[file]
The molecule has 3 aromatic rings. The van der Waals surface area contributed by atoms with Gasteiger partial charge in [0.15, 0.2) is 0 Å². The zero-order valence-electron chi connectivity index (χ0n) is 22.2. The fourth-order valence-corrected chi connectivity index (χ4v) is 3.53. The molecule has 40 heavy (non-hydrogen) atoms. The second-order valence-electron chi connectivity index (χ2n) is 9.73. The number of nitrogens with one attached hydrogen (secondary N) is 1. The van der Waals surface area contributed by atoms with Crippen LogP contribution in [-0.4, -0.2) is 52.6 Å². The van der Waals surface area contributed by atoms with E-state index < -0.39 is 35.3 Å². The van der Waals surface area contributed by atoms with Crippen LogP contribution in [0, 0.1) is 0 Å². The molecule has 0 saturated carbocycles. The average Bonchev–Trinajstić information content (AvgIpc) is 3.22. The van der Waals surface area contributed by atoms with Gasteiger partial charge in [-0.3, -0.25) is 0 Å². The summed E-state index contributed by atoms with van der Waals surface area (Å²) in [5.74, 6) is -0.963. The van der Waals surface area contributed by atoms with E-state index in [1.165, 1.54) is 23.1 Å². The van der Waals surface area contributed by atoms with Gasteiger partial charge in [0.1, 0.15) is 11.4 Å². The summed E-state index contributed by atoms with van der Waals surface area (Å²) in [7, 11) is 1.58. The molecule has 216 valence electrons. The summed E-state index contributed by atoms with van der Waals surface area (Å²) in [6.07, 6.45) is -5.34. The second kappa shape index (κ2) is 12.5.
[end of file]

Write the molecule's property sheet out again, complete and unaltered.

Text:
The molecule has 3 aromatic rings. The van der Waals surface area contributed by atoms with Gasteiger partial charge in [0.15, 0.2) is 0 Å². The zero-order valence-electron chi connectivity index (χ0n) is 22.2. The fourth-order valence-corrected chi connectivity index (χ4v) is 3.53. The molecule has 40 heavy (non-hydrogen) atoms. The second-order valence-electron chi connectivity index (χ2n) is 9.73. The number of nitrogens with one attached hydrogen (secondary N) is 1. The van der Waals surface area contributed by atoms with Crippen LogP contribution in [-0.4, -0.2) is 52.6 Å². The van der Waals surface area contributed by atoms with E-state index < -0.39 is 35.3 Å². The van der Waals surface area contributed by atoms with Crippen LogP contribution in [0, 0.1) is 0 Å². The molecule has 0 saturated carbocycles. The average Bonchev–Trinajstić information content (AvgIpc) is 3.22. The van der Waals surface area contributed by atoms with Gasteiger partial charge in [-0.3, -0.25) is 0 Å². The summed E-state index contributed by atoms with van der Waals surface area (Å²) in [5.74, 6) is -0.963. The van der Waals surface area contributed by atoms with E-state index in [1.165, 1.54) is 23.1 Å². The van der Waals surface area contributed by atoms with Gasteiger partial charge in [0.1, 0.15) is 11.4 Å². The summed E-state index contributed by atoms with van der Waals surface area (Å²) in [7, 11) is 1.58. The molecule has 216 valence electrons. The summed E-state index contributed by atoms with van der Waals surface area (Å²) in [6.07, 6.45) is -5.34. The second kappa shape index (κ2) is 12.5.